In my quest to read all the Fiction Pulitzer Prize winners, there have been several books about slavery. However, the two I recently completed each include a little twist that made it different from previous reads.
The Underground Railroad by Colson Whitehead is last year's winner of the Pulitzer Prize. The twist in this novel is that there's an actual railroad underground that takes runaway slaves to depots run by station masters that are individuals helping and hiding slaves on their way north to freedom. The story follows Cora, who runs away from a plantation in Georgia with her friend Caesar. At one point, they stop in South Carolina, where they are given jobs and apartments. However, Cora learns that the hospital wants to sterilize all blacks, so she retreats underground and takes a train to the next station. The story captures some of the other atrocities (beatings, killings, etc) of the slave trade at that time as well.There's also a slave catcher named Ridgeway who shows up several times in pursuit of escaped slaves. Fortunately, Cora eventually ends up on a farm in Indiana with other runaways. When the farm is overrun by those wanting to capture and return the slaves, she escapes and joins a group of wagons going west. This is a well-written, engaging, and fairly quick read.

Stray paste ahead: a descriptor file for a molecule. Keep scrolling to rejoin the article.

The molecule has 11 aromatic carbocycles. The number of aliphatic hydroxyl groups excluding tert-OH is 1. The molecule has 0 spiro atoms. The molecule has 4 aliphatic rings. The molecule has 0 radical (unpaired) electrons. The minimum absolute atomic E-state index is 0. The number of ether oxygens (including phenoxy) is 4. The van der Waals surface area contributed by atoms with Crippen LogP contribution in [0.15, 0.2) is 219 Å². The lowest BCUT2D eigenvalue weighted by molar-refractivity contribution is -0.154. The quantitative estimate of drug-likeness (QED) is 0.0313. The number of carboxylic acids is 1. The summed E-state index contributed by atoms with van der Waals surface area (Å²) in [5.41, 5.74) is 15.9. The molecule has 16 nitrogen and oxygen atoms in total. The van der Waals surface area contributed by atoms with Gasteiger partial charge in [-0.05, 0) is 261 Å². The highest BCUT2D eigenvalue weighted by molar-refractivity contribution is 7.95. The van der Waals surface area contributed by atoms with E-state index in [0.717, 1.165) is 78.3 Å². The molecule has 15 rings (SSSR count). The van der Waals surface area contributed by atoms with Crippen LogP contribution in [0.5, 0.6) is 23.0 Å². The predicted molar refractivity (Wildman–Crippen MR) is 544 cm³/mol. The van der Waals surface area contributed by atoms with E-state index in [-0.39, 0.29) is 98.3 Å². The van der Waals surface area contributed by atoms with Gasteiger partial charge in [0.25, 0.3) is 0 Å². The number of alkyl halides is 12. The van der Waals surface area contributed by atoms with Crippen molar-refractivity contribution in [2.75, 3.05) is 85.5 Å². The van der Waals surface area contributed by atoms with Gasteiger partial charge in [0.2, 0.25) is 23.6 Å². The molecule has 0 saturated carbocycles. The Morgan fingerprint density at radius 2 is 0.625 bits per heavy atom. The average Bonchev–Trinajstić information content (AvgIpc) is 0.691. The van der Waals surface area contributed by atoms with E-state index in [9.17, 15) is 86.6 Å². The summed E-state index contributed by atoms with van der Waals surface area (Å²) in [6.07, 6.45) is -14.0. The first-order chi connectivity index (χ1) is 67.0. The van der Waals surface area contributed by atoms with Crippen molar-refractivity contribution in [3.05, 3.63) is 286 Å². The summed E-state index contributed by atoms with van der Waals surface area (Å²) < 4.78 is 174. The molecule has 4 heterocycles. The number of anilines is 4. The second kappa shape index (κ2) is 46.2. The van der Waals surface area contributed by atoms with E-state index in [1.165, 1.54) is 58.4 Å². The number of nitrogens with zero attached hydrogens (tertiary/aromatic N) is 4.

The Known World by Edward P. Jones is the 2004 Pulitzer Prize winner. This story is set in the mid-1850s in a fictional county in the state of Virginia. The twist in this novel is that it is about a free black man, Henry Townsend, who owns slaves. The story begins on Henry's plantation, but there are many story lines that meander around throughout the book. There are references to events in the past and things that happen in the future. It was sometimes difficult to keep up with the numerous characters: August & Mildred Townsend (Henry's parents who worked to earn their own and Henry's freedom), Moses (the overseer on Henry's plantation), Fern (a free black lady who could pass herself off as white, but instead owns slaves and has a school for free black children), John Skiffington (the white sheriff who oversees the slave patrollers), William Robbins (the largest slave owner in the country), and many more! This book is very well-written, although as always it was tough to read about the treatment of slaves from their masters, in this case white and black masters.
Have you read either of these books? Please share your thoughts in the comments.